How to set an example in sexually confusing times - Denison Forum

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How to set an example in sexually confusing times

July 5, 2022 - Bruce B. Miller

© Viorel Sima /stock.adobe.com

© Viorel Sima /stock.adobe.com

Nearly every pastor and Christian leader asks themselves how to respond well in this confusing cultural moment. So am I.

Our most powerful act of leadership comes in our example. If you preach or teach, you’ve experienced that terrible feeling that you are not living what you’re teaching. Inside your head, you hear the Spirit’s conviction: “Hypocrite, how can you tell others to do what you are not doing?”

Healthy church leaders honestly face their own sexuality. A spiritual leader’s first job is to “keep watch over yourselves” (Acts 20:28 NIV) to set an example. When we courageously face our own sexual sin and embrace the Father’s gracious forgiveness, we can lead with humble authenticity as we invite people to follow our example.

Be an example, a typoi

Paul told the spiritual leaders of the Ephesian church: “Keep watch over yourselves and all the flock of which the Holy Spirit has made you overseers. Be shepherds of the church of God, which he bought with his own blood” (Acts 20:28).

In all arenas, including the sexual realm, we are to be examples to the flock, to those who are entrusted to us (1 Peter 5:3). The Greek word used in 1 Peter 5:3 for “examples” is typoi, which refers to types or patterns, so we serve as models for the people to follow.

How can we serve as typoi in the sexual arena?

Face the truth about you

We start with confession, facing the truth about ourselves. In twelve-step recovery programs, the fourth step is to make a searching and fearless moral inventory of ourselves. In Psalm 139:23–24, King David prayed,

“Search me, God, and know my heart;
test me and know my anxious thoughts.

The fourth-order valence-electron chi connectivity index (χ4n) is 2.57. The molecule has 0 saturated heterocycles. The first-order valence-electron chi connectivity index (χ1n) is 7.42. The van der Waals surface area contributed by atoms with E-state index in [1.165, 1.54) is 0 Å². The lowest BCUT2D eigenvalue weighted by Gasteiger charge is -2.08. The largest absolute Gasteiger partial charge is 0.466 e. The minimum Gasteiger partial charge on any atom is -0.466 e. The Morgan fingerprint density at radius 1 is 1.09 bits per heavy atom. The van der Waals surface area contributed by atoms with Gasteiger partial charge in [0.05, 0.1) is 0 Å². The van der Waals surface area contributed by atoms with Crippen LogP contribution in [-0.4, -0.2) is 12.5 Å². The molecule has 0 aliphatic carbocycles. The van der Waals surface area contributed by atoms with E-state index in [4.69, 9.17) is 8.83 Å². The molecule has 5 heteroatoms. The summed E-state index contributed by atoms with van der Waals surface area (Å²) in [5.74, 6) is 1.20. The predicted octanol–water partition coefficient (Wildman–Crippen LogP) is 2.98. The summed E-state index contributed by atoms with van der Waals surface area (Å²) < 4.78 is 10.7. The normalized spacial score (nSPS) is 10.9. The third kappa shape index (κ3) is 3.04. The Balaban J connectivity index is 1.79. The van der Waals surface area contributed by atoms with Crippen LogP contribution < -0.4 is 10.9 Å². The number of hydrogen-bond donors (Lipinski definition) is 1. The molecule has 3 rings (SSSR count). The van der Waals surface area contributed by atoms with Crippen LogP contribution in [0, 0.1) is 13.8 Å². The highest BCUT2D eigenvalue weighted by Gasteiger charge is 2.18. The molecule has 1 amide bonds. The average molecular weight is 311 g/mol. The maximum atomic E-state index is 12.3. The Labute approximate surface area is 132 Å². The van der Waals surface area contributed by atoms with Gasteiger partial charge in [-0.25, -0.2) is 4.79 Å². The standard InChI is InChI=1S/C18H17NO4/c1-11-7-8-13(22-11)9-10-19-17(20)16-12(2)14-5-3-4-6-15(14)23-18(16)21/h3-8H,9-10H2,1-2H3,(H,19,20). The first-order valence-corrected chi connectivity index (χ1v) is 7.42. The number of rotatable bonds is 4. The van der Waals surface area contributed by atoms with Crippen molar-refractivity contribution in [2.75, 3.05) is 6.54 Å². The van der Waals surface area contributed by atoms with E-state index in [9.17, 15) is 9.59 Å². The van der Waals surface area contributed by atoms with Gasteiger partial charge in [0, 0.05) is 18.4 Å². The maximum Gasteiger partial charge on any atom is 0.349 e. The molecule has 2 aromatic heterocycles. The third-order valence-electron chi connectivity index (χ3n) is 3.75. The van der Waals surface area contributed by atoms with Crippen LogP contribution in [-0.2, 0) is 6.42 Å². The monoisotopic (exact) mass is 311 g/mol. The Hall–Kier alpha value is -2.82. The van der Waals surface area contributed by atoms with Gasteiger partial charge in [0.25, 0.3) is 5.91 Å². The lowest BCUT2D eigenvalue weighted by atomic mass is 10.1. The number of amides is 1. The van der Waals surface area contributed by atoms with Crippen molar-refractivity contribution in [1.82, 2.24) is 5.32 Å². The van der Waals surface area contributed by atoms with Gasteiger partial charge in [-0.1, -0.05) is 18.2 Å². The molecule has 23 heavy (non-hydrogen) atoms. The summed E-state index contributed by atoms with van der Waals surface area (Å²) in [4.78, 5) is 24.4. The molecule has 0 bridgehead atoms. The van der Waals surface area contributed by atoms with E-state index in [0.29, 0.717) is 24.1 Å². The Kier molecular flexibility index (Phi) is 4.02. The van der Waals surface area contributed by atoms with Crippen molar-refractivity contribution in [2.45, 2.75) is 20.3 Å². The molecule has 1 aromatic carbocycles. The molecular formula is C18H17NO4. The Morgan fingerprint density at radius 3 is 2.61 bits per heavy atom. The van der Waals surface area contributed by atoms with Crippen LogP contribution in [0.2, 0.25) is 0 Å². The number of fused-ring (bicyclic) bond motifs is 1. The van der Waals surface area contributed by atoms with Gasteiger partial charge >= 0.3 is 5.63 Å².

See if there is any offensive way in me,
and lead me in the way everlasting.”

Ask God to know your heart in sexual matters, to test you and know your thoughts. See if there is any sexually offensive way in you. This can be a painful process, but a necessary one for divine healing, like opening a wound and cleaning out the infection.

As I look back over my sexual history, I regret things I did as a teenager. Some of my sexual behavior with girlfriends remains among the greatest regrets of my life. It’s helpful to me in helping others to face how deeply those actions scarred my person, even though I was a virgin when I married.

Growing up I did not see pornography, but when we were on the verge of planting our church, I remember scanning through channels on the TV late at night. In those days, people called it “Picasso porn” because fuzzy images would come through on a channel that wasn’t part of your TV package. The images grabbed my eyes and I looked. I’d bounce back to other channels and then go back and glance again. Even now I as recall the experience I am ashamed of it, even though I know God has forgiven me.

Your sexual history, almost certainly, contains sin over which you feel horrible. And, not to make you feel worse, but let’s widen the lens to include how you have treated sexual minorities. Phrases like “that’s so gay” may have been in your conversation. Thinking back, did you ever use slurs to refer to homosexuals? Did you ever laugh at or ignore a gay peer as he or she was ruthlessly teased? What about how you have treated women or men? Have you whistled at them? Lusted after them? Seduced them? Objectified them?